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Ralph Nader announces third-party campaign for U.S. presidency

Ralph Nader announces third-party campaign for U.S. presidency

Ralph Nader has announced a fresh bid for the White House, criticizing the top contenders as too close to big business and dismissing the possibility that his third-party candidacy could tip the election to Republicans.
The longtime consumer advocate is still loathed by many Democrats who accuse him of costing Al Gore the 2000 election. U.S. President George W. Bush won his first term that year in a close finish with Gore.
Nader said most people are disenchanted with the Democratic and Republican parties due to a prolonged Iraq war and a shaky economy. He also blamed tax and other corporate-friendly policies under the Bush administration that he said have left many lower- and middle-class people in debt.
"You take that framework of people feeling locked out, shut out, marginalized, disrespected," he said. "You go from Iraq, to Palestine/Israel, from Enron to Wall Street, from Katrina to the bungling of the Bush administration, to the complicity of the Democrats in not stopping him on the war, stopping him on the tax cuts."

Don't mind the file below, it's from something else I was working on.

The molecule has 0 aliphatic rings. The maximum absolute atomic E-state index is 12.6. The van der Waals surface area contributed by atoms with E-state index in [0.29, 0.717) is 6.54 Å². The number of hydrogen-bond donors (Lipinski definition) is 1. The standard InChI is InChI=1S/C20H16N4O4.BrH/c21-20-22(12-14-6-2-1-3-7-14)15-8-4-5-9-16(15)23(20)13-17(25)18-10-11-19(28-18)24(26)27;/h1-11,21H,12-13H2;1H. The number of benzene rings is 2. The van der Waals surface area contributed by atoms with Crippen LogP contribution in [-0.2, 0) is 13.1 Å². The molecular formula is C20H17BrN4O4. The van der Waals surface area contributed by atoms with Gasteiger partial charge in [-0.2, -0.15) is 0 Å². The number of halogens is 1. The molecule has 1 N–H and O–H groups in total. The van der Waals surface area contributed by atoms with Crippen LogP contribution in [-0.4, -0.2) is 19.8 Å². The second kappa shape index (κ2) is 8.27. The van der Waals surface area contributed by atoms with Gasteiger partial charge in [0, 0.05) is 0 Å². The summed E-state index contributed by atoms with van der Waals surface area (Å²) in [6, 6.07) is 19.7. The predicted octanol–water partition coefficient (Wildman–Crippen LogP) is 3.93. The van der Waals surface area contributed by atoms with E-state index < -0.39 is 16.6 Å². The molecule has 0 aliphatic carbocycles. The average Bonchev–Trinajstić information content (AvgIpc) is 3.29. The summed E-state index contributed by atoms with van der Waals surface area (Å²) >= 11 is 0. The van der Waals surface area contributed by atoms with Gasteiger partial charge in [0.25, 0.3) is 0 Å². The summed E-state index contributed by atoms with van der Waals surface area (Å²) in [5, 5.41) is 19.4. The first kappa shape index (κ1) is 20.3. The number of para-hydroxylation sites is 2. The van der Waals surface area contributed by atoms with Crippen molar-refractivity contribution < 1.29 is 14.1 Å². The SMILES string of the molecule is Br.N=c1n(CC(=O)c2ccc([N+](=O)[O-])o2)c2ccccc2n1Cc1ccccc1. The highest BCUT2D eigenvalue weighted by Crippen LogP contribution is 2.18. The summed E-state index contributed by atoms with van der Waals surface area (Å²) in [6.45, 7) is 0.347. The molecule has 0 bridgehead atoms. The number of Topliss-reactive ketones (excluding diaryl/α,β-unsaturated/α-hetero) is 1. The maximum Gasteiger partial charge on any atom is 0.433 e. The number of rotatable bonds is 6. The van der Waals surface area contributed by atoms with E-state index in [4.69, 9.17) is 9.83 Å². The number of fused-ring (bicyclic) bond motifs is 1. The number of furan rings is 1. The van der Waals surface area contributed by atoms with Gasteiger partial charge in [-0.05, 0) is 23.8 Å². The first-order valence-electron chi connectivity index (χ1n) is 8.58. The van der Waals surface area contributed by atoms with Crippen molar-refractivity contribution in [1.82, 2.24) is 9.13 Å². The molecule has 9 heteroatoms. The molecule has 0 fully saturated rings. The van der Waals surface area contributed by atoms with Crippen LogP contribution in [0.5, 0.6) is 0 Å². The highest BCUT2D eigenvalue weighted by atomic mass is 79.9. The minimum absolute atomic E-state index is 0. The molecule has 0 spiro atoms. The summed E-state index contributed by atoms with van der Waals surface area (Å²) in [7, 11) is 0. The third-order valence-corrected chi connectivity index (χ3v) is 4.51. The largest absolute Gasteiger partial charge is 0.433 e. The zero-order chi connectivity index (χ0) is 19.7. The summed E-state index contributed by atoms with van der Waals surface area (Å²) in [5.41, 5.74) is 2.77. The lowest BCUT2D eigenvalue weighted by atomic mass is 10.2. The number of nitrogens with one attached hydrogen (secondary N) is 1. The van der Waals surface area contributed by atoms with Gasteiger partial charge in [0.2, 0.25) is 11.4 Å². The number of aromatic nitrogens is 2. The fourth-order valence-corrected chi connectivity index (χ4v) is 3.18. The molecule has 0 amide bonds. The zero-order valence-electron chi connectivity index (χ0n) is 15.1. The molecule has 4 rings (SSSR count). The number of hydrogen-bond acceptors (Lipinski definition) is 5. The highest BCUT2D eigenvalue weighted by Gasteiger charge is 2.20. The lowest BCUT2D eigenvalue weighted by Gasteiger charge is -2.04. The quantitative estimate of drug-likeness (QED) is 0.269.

Nader, who turns 74 later this week, announced his candidacy Sunday on the NBC television news show "Meet the Press."
In a later interview with The Associated Press, he rejected the notion of himself as a spoiler candidate, saying the electorate will not vote for a "pro-war John McCain." He also predicted his campaign would do better than in 2004, when he won just 0.3 percent of the vote as an independent.


Updated : 2021-02-26 00:19 GMT+08:00